Jeremy Nicholds
Business, 1984

Robert Humphreys

Jeremy Nicholds’ career in marketing has taken him from the very early days of the internet to the cutting edge of mobile payment technology, via a spell working for London’s answer to the Wolf of Wall Street. A keen charity fundraiser, he is looking to scale new heights this autumn by climbing Kilimanjaro. 

When Jeremy Nicholds came to the Polytechnic of the South Bank, he had no clear idea of where he was going – but he knew where he wanted to be. ‘I thought a business degree would give me lots of options, and I loved the idea of living in London. For me, it was a crash course in real-life. I came from Sevenoaks in leafy Kent, and suddenly I was plunged into this vibrant urban environment.’

By his final year – following a stint in industry working for a research and publishing company – though, his future direction was starting to become clear. He decided to specialise in marketing, and wrote his thesis on challenges in the marketing of data. ‘On reflection I was possibly ahead of my time!’ he says.

Post-graduation, his first job was in media sales, for News International. ‘Initially I saw it as a way of getting into advertising, which was where I wanted to be. But I learned so much from operating in that kind of sink-or-swim environment.’ From there, Jeremy moved to the City ‘for the glamour and the money’, but the aggressive style and borderline unscrupulous working practices was not for him. ‘It was a bit like the Wolf of Wall Street!’ he says. ‘It just wasn’t me. Doing right for customers mattered more to me than taking the money. But it did remind me of where I really wanted to be.’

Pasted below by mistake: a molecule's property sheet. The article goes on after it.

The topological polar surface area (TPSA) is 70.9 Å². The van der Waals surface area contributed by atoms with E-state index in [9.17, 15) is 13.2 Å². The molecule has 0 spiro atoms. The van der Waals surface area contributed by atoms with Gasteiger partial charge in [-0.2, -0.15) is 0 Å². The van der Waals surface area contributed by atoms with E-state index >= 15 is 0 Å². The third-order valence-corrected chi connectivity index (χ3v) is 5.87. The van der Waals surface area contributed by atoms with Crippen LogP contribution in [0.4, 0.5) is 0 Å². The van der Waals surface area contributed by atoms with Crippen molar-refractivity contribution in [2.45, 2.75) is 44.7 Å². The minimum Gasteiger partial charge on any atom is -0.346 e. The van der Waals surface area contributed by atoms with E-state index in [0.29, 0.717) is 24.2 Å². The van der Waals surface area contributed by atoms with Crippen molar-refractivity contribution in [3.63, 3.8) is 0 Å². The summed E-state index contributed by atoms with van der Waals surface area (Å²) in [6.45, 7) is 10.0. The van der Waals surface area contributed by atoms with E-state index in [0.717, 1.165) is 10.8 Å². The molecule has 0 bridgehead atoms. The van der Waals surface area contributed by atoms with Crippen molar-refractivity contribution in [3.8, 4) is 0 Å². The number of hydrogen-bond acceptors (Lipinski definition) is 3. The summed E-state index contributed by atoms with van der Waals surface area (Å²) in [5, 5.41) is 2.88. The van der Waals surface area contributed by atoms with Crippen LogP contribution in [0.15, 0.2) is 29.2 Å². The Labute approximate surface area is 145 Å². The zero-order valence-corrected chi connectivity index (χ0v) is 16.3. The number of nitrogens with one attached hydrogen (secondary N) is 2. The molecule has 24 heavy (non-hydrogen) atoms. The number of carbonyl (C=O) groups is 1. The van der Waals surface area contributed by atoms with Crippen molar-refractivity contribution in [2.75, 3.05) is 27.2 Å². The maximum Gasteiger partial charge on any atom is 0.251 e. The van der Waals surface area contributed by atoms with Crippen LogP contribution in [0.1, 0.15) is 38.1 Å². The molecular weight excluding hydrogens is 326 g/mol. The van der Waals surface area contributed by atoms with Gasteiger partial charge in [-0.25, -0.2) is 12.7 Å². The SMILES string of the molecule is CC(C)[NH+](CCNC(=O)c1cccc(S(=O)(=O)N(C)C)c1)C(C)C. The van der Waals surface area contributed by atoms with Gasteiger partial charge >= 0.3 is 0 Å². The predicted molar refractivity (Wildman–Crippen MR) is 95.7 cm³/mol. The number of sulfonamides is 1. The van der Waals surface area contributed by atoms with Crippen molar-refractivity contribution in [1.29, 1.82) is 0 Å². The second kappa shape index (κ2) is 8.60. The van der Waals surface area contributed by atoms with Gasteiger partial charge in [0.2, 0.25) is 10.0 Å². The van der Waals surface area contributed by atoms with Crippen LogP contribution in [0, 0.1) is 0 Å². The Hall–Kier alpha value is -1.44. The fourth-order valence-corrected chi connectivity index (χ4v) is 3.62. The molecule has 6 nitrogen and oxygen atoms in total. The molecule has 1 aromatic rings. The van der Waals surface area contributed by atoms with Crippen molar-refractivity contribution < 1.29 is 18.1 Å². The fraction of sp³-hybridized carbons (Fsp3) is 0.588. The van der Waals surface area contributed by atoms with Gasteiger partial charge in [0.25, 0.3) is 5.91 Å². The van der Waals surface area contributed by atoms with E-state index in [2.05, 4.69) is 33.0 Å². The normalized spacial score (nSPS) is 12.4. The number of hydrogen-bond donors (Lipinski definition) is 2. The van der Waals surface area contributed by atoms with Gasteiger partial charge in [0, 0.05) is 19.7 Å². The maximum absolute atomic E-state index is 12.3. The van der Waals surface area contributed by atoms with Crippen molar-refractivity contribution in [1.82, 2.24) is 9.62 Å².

The experience also stood Jeremy in good stead for his first ‘proper’ marketing role, at Prudential. ‘I had a pretty fast rise, and I think that was because of the focus and drive I’d learned in those previous roles.’ It was an exciting time, with financial services adopting consumer marketing techniques and recruiting marketers with FMCG backgrounds. After seven years Jeremy moved to Reuters, to work on their new online information business, before coming back to financial services.

He worked at NatWest, first as National Marketing Manager and then as Head of Personal Cards, before moving to MasterCard Europe as CMO and now as Executive Director, Mobile at Visa Europe, where he has been since 2006. ‘I really got into card payments,’ he says. ‘It’s the most tangible financial product a bank has, and that really appealed to me. You can see the impact of what we do every day – billions of payments between millions of cardholders and retailers and service providers. It’s connecting the planet.’

It’s clear that Jeremy gets a real kick from working in such a fast-moving area. ‘Soon, the physical wallet will be redundant,’ he says. ‘You won’t be using plastic cards or cash, you’ll just use your phone. Mobile is going to transform so many of the things we do every day – sending money to each other, shopping online, even using an ATM. There are over 300,000 contactless terminals already in place in the UK.  The infrastructure is there to allow us to find new ways to take the friction out of the retail experience.’

Jeremy believes that each stage of his career has played an important part in helping him develop the skills and expertise he needs to stay ahead in this dynamic and competitive environment. ‘My experience in the City showed me what I didn’t want to do!’ he says. ‘But it was a good wake-up call, and it taught me to work hard and fast. Reuters in pre-internet days showed me how quickly technology was changing. At NatWest, I learned how to run marketing campaigns on a huge scale. Then with both MasterCard and Visa I’ve had the opportunity to work all over the world.’

Outside work, Jeremy is a keen charity fundraiser. He has cycled from Land’s End to John O’Groats and is now planning to climb Kilimanjaro to raise money for Macmillan Cancer Support. He believes that making a difference outside the workplace as well as inside it is a sign of a person destined for success. ‘Times are tough for students now, there’s no doubt about that,’ he says. ‘My advice would be to grab every opportunity to develop yourself, work hard for sure but play hard too – and bring energy, enthusiasm and rigour to everything you do.’


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